Smoking is a normal part of life for some adults living in California. But this doesn't mean that it should also be part of their children's lives.
A researcher found that a large number of children are exposed to secondhand smoke from both their surroundings and their family.
When a non-smoker is exposed and breaths in smoke, that's when secondhand smoking or passive smoking happens.
According to Sue Holtby, lead author of the study and senior researcher at the Public Health Institute, which works alongside the University of California, Los Angeles, Center for Health Policy Research, more than 2.5 million children under the age of 12 victims to passive smoke.
Out of this number, authors of the study estimated that over 561,000 children are directly exposed to secondhand smoke in the home, while the other 1.9 million are at risk because they live in a home where a family member is a smoker.
In addition to the number who are exposed and are at risk, the authors also found that 12.6 percent of African American children live in homes where smoking is permitted. That percentage is three times higher than any other racial or ethnic group.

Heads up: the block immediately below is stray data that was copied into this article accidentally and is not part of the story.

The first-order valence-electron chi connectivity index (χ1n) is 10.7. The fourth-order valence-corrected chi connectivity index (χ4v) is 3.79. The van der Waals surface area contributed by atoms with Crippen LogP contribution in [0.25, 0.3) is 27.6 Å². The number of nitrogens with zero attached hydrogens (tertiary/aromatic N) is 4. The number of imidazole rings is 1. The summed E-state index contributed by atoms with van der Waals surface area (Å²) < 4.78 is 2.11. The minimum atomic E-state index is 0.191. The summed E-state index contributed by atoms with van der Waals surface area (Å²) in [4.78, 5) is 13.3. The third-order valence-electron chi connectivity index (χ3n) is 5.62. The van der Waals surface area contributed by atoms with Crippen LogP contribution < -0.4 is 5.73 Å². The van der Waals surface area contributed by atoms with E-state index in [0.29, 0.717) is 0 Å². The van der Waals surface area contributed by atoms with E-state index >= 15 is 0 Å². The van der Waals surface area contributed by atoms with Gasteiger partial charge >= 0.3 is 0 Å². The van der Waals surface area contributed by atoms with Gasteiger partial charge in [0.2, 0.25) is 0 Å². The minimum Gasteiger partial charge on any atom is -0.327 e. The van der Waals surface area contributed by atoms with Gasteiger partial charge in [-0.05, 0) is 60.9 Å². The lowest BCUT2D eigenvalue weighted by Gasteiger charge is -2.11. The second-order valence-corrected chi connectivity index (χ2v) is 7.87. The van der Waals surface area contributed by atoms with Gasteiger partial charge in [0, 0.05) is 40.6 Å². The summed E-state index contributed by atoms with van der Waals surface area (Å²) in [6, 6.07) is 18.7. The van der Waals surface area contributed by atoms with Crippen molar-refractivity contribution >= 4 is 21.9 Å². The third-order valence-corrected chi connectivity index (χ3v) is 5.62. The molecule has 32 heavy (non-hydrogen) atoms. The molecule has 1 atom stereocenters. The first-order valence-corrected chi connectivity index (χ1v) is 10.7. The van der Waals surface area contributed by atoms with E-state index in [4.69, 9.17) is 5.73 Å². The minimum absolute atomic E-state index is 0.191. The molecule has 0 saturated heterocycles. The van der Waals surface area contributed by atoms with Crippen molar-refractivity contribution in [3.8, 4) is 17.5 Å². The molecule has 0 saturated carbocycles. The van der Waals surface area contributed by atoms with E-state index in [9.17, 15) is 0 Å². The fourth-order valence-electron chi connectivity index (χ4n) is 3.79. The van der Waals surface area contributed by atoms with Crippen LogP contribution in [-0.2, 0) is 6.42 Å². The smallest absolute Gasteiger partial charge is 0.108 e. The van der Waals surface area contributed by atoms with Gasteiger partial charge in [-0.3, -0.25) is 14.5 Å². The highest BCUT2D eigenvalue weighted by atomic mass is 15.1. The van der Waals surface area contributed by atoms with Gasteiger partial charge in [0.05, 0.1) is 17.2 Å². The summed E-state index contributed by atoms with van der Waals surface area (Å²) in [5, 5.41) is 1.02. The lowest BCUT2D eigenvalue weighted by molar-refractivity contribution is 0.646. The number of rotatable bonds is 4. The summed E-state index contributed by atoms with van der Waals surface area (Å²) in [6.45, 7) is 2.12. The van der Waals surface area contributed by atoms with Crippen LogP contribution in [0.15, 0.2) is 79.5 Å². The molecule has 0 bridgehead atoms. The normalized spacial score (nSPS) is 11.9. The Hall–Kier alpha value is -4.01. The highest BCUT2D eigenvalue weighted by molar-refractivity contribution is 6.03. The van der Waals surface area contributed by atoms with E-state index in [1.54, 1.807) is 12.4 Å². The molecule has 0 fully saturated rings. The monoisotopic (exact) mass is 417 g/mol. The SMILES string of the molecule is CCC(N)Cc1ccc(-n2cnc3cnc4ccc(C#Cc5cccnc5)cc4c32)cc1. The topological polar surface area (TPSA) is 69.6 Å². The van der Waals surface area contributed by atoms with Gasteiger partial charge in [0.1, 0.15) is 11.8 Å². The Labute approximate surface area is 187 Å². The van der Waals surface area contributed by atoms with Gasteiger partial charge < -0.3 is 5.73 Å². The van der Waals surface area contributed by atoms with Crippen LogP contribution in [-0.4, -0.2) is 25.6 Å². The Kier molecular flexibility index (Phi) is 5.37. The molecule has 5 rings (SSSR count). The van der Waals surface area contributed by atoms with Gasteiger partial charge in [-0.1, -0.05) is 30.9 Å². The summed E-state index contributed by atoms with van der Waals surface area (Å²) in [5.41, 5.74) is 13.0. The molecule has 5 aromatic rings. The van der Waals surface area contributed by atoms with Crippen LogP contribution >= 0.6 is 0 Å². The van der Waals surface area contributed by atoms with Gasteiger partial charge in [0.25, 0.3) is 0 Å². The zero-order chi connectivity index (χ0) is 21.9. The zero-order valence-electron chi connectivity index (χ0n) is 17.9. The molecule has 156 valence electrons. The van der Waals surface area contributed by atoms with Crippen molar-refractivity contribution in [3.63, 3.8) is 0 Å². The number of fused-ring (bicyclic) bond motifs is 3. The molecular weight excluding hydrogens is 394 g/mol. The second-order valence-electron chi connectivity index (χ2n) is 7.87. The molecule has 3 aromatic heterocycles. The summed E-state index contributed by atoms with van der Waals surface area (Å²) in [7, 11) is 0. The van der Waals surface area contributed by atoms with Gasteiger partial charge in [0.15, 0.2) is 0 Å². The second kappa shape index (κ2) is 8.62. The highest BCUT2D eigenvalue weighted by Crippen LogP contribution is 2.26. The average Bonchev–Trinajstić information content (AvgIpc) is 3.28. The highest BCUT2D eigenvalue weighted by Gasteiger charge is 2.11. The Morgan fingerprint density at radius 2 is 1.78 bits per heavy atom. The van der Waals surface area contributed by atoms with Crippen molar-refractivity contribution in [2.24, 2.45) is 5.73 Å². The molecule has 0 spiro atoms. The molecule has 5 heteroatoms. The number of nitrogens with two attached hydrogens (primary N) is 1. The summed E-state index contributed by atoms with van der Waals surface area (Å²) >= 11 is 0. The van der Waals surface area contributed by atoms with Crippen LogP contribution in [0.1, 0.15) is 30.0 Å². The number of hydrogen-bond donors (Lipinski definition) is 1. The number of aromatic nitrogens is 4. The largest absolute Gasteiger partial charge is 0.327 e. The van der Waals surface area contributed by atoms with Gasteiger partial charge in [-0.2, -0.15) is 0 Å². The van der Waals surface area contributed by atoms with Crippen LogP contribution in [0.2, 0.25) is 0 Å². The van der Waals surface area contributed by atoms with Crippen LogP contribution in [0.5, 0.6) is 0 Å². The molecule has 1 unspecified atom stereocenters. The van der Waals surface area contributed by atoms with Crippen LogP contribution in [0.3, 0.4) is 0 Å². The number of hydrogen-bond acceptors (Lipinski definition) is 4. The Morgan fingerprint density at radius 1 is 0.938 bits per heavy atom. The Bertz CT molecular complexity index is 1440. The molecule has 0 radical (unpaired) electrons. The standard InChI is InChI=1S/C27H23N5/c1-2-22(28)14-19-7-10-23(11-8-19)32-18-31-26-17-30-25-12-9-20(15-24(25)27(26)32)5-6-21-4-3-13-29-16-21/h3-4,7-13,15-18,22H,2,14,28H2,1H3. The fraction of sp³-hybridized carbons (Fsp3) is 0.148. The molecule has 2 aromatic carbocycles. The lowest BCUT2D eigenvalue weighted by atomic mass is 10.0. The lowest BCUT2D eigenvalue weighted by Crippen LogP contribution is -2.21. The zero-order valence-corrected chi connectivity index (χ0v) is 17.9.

For both African American and white children - 13.4 percent and 12.2 percent respectively - the likelihood of having an adult or a teen smoker in their homes is significantly higher.
Research also suggests that income level also has a relationship as to whether children are exposed to secondhand smoke or not. Those living in households at or above 300% of the federal poverty level are far less likely to be subject to passive smoke than children from lower-income levels.
As for location, researchers found that in rural areas, such as California's Northern or Sierra region, the percentage of smokers at home were higher than those in urban areas, such as the Central Coast.
The authors noted that with their findings, targeted messages concerning the negative health effects of secondhand smoke can be done.
Secondhand smoke has a number of effects on children: asthma, bronchitis or pneumonia, and increased susceptibility to middle ear infection.
Terry Martin, of About.com, reported that children face a higher risk of negative effects from secondhand smoke than adults. This is because adults breathe in and out around 14 to 18 times a minute; in contrast, newborns can breathe 60 times a minute, while children at the age of 5 can breathe around 20 to 60 times a minute.
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